I came across an interesting Stackexchange question about easy to type passwords. It seems a useful consideration for passwords we have to type frequently. Reading through the answers got me to thinking about a solution that fits the criteria of easy / fast to type along with the general password criteria of easy to remember and some reasonable level of secure.
My solution considers typing style for determining ease and uses words and rules for making them memorable. It keeps to the rules from the question of at least one upper case letter, one number, and one symbol.
What makes something quick and / or easy to type will depend a lot on how we individually type and will be fairly personal. In general, we might be hunt and peckers or touch typists. If we are hunt and peckers, adjacent keys will likely be the best. For good touch typists, words and sentences will likely be quickest to gain security entropy, but we’ll use some adjacency or movement considerations for the non-word parts of the password.
To aid with memory of a given password, we can use words or sentences, generally more memorable than random strings. We can use a fixed set of rules for all passwords. We can make our number(s) and symbol(s) chosen with a rule based on the word / sentence used, so that there is less to remember.
We make use of spaces for the sentences. If a password system doesn’t allow this, we could use another character, like ‘.’ in its place. If a system doesn’t allow certain special characters, we will have to decide on a rule to deal with that, but that’s harder since the system could restrict any given character. We could just always use a ‘;’ in place of that character, for example. We’d then have to remember if a given site has a given restriction.
The chosen rules can make for more or less secure passwords. We could create a different set of rules based on a chosen security level for a given system, eg length of words or sentences, length of rolls.
It’s unlikely most attackers would even notice that we’re using a rule set if they break one of our passwords, but a dedicated attacker that did would have an advantage in attacking our other passwords. Here, the leveled rule sets and increased difficulty of guessing the memorized part is important.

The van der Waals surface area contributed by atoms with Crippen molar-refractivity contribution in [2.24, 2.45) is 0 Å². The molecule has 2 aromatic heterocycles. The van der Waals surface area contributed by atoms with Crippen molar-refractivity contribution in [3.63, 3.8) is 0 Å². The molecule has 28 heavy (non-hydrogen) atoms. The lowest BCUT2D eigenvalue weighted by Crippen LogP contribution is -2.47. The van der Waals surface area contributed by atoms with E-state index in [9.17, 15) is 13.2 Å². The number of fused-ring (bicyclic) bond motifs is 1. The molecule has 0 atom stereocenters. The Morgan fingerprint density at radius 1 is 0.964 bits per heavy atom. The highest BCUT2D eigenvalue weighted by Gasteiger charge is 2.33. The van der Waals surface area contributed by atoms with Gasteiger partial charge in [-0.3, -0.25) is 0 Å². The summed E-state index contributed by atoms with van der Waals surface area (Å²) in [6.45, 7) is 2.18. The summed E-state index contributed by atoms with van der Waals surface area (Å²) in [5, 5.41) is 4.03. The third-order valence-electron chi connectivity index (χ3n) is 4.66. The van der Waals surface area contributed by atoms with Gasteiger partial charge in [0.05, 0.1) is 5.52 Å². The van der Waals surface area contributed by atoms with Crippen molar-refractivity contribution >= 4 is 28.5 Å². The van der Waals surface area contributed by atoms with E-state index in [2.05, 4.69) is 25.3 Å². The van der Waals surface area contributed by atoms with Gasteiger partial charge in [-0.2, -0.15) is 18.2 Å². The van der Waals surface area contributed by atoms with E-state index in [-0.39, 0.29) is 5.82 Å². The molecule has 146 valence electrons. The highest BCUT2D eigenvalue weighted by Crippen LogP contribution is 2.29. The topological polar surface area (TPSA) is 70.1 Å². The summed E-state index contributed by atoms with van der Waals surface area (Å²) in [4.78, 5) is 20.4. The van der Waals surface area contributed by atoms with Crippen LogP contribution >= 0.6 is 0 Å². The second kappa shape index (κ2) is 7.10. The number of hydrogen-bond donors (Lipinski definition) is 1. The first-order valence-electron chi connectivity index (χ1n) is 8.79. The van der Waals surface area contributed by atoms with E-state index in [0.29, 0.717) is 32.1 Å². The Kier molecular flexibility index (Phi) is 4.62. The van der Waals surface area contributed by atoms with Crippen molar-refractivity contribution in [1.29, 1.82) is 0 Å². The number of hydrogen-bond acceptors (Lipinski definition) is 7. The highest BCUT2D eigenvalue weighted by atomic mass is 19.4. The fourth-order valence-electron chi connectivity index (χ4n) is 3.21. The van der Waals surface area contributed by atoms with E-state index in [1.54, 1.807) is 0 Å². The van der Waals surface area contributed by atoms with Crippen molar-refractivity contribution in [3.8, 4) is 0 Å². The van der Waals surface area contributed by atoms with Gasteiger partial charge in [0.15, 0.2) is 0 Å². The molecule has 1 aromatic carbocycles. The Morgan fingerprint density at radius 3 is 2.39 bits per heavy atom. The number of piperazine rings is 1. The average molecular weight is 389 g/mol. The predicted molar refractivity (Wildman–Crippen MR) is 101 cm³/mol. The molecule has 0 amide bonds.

We can, of course, use a password manager for most systems and use the easy typing scheme for the password manager’s password and other systems we can’t use the manager for.
Hunt and peckers
Pick a fairly short single word. Create a rule, where we will motion to the right or left and move n characters in that direction. Three to four seems easiest. A number can either be memorized or we can make a rule that the number is up-column from the first or last letter of the word. We would then either start with the number or the first letter of the word, rolling our number of characters to the left or right. We’d move on to the next character of the word, doing the same thing, until all letters of the word and the number are typed. We’d hold shift for the first letter of the word, and for the number, while we release it for the roll. If rolling in our direction reaches the end of a row on the keyboard before we’ve rolled our number of characters, we’d switch directions and continue rolling until we’ve typed them all.
- Rule: roll 3 characters, direction left, symbol up-column from last letter
- Rule: roll 4 characters, uppercase first roll, direction toward middle of keyboard, symbol up-column from last letter
- Rule: roll 5 characters, uppercase each letter from word, direction toward closest side of keyboard to letter, memorized number with number then symbols
Memorize: run 3
It might be worth it to roll back and forth for extra length without much more effort, eg:
- Rule: roll 3 characters, direction left, roll back to starting character, symbol up-column from last letter
- Rule: roll 2 characters, direction toward middle of keyboard, 5 character back and forth roll, symbol up-column from last letter
Rolling could also be done moving up and down column, in a square shape, or other such patterns.
Pick a short, memorable sentence that feels quick enough to type, with words that are easy to spell and flow well. Switching fingers each letter is good for speed. Create a rule for the symbol and number to be based off the first or last letter typed such as using the number / symbol up-column from that letter, eg ‘3#’ for the letter ‘d’. Or we could go up-column for the same finger on the opposite hand. We’d have a rule to either start by typing the letter + symbol combo and then type the sentence, or type the sentence and then the combo. The sentence would start with a capital letter. Examples:
- Rule: number up-column from last letter, number then symbol
Memorize: the pig likes delicious food
Result: The pig likes delicious food3#
- Rule: number up-column from opposite finger of first letter, number then symbol
Memorize: form a line behind me please
Memorize: under the table and streaming
Result: 7&Under the table and streaming
- Rule: four words, number up-column from last letter, symbol then number
Memorize: You are the bestest
Result: You are the bestest%5
If we wanted more number / symbol characters, we could use a roll to one side of our symbol / number character like in the hunt and pecker setup, like:
- Rule: symbol up-column from last letter, symbol then roll left three numbers
Memorize: the pig likes delicious food
Result: The pig likes delicious food#212
We can tweak these to make them easiest / best for ourselves while reaching a comfortable level of security.